Every second counts in an emergency. Magpas Air Ambulance is often the first on the scene, and its new airbase could see response times cut even further.
When you’re critically ill or injured, every second counts—and for some patients, their needs are so great that they cannot wait for an ambulance to take them to hospital. Often, their life and future recovery relies on specially trained doctors and paramedics bringing treatments and procedures usually only found in an A&E department to them.
Magpas Air Ambulance responds to an average of four emergencies a day, across Cambridgeshire, Bedfordshire and the East of England. Its helicopter can reach speeds of 160 miles an hour and fly directly to the scene of an accident, usually arriving within 10 minutes. A critical care doctor is then able to provide lifesaving treatments, such as anaethisia and emergency surgical procedures, many of which cannot be carried out by land ambulance paramedics.
Magpas has leased its airbase for a number of years. The buildings are old and inefficient, so running and maintenance costs are high. Plus, the airbase is separate from the charity’s headquarters. When the airfield was earmarked for housing, the charity decided it was time to invest in a purpose-built development. It found the ideal site—a former police dog training centre with good road links (40% of call-outs require emergency response vehicles). The charity was able to secure a grant to buy the land, and is part funding the development with a £2.5m Charity Bank loan and £1.4m loan from the Resilience & Recovery Loan Fund.
Magpas will move into its new home by June 2023. The new build will be far more economical to run, especially as the airbase, training centre and offices will all be in one location. In total, the charity expects to save around £100,000 a year, which will more than cover the loan repayments.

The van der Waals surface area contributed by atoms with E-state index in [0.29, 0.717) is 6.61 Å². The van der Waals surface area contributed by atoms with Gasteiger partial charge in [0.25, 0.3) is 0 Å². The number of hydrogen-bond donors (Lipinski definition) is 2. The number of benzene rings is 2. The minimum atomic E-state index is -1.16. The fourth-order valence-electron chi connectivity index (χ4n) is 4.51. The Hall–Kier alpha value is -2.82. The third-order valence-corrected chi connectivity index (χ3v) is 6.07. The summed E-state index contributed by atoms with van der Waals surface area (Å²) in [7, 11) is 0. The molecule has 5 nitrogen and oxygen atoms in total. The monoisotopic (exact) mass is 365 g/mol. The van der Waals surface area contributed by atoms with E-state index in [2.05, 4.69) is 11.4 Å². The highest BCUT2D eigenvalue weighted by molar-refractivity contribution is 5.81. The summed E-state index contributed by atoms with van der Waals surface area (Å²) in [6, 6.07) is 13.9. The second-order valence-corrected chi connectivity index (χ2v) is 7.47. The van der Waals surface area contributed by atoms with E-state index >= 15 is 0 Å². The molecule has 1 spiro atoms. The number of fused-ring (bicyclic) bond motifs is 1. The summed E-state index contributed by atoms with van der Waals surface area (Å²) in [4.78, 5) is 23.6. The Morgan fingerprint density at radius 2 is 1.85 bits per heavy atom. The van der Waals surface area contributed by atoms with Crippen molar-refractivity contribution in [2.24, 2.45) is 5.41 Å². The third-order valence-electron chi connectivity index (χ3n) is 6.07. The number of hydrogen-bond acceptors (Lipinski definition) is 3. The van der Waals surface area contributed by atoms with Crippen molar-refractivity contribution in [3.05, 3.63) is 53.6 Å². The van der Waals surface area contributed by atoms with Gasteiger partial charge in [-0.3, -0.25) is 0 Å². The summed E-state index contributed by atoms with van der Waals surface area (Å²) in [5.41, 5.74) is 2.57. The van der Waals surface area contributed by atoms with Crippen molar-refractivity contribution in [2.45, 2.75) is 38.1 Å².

More importantly, the new location should help Magpas to reduce response times even further. Magpas also plans to increase the training it provides, including teaching members of the community CPR. And it will be able to improve staff and volunteer facilities, helping to attract the best candidates for vacancies. In short, the move will mean Magpas can save even more lives.
“If we’d delayed the project to raise more money, the costs would have gone up significantly. The loan meant that we could get the construction work underway and secure those prices before they went any higher.”Daryl Brown MBE, CEO, Magpas Air Ambulance
“Zak started to have a seizure. I knew this was a life-threatening occasion and that an ambulance might not get to us in time. He was unconscious and getting bluer. I remember the doctor running across and saying ‘It’s Magpas Air Ambulance’. If we’d had to wait, I’m not sure I’d have this 11-year-old I have today.”A patient’s mother
About Charity Bank
Charity Bank is the loans and savings bank owned by and committed to supporting the social sector. Since 2002, we have used our savers’ money to make more than 1,100 loans totalling over £400m to housing, education, social care, community and other social purpose organisations.
The Resilience and Recovery Loan Fund (RRLF) is managed by Social Investment Business (SIB) who make the ultimate lending decision. Charity Bank was one of eight social organisations who delivered this fund. RRLF is not appropriate for all organisations and eligibility criteria applies. Borrowers remain 100% liable for the debt.
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